SILAC-pulse proteolysis: A mass spectrometry-based method for discovery and cross-validation in proteome-wide studies of ligand binding.
Reported here is the use of stable isotope labeling with amino acids in cell culture (SILAC) and pulse proteolysis (PP) for detection and quantitation of protein-ligand binding interactions on the proteomic scale. The incorporation of SILAC into PP enables the PP technique to be used for the unbiased detection and quantitation of protein-ligand binding interactions in complex biological mixtures (e.g., cell lysates) without the need for prefractionation. The SILAC-PP technique is demonstrated in two proof-of-principle experiments using proteins in a yeast cell lysate and two test ligands including a well-characterized drug, cyclosporine A (CsA), and a non-hydrolyzable adenosine triphosphate (ATP) analogue, adenylyl imidodiphosphate (AMP-PNP). The well-known tight-binding interaction between CsA and cyclophilin A was successfully detected and quantified in replicate analyses, and a total of 33 proteins from a yeast cell lysate were found to have AMP-PNP-induced stability changes. In control experiments, the method's false positive rate of protein target discovery was found to be in the range of 2.1% to 3.6%. SILAC-PP and the previously reported stability of protein from rates of oxidation (SPROX) technique both report on the same thermodynamic properties of proteins and protein-ligand complexes. However, they employ different probes and mass spectrometry-based readouts. This creates the opportunity to cross-validate SPROX results with SILAC-PP results, and vice-versa. As part of this work, the SILAC-PP results obtained here were cross-validated with previously reported SPROX results on the same model systems to help differentiate true positives from false positives in the two experiments.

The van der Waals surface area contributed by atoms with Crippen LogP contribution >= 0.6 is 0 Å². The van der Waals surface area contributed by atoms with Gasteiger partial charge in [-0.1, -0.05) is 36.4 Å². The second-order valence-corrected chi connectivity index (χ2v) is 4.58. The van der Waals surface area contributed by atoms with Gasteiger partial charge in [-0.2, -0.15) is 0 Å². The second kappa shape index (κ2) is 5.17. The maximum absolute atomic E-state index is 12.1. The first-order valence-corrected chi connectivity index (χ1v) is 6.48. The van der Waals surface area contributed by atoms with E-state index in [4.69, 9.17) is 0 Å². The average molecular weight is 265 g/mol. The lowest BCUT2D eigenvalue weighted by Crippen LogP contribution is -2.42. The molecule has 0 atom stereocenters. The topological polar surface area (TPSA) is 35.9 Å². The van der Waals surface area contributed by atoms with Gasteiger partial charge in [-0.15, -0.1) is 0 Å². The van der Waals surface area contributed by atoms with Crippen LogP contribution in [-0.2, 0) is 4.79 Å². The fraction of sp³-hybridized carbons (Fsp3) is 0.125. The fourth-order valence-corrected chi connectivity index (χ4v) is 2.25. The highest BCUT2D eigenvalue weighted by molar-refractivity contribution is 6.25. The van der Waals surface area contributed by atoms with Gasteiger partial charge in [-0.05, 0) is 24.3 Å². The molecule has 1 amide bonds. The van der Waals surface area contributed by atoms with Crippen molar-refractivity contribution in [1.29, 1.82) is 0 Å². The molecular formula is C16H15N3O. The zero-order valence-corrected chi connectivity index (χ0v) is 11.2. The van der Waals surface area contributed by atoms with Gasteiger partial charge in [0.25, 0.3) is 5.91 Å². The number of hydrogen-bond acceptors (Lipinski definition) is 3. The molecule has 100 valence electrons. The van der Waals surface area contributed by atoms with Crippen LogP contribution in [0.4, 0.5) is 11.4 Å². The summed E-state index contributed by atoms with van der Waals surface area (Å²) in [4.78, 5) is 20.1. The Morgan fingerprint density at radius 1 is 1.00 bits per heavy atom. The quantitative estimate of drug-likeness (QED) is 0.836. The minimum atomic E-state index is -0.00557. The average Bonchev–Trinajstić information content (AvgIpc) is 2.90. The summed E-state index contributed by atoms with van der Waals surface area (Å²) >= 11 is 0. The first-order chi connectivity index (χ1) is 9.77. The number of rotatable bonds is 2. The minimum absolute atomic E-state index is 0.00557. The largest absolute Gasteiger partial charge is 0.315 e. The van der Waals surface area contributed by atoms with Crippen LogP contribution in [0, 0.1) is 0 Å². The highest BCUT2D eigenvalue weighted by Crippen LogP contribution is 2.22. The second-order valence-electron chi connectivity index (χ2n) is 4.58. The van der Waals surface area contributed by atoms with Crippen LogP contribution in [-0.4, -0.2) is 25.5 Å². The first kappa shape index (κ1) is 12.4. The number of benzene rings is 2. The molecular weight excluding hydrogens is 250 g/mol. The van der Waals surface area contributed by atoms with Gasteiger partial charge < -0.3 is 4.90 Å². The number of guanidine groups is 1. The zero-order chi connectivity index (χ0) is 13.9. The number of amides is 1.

Adhikari, J; Fitzgerald, MC
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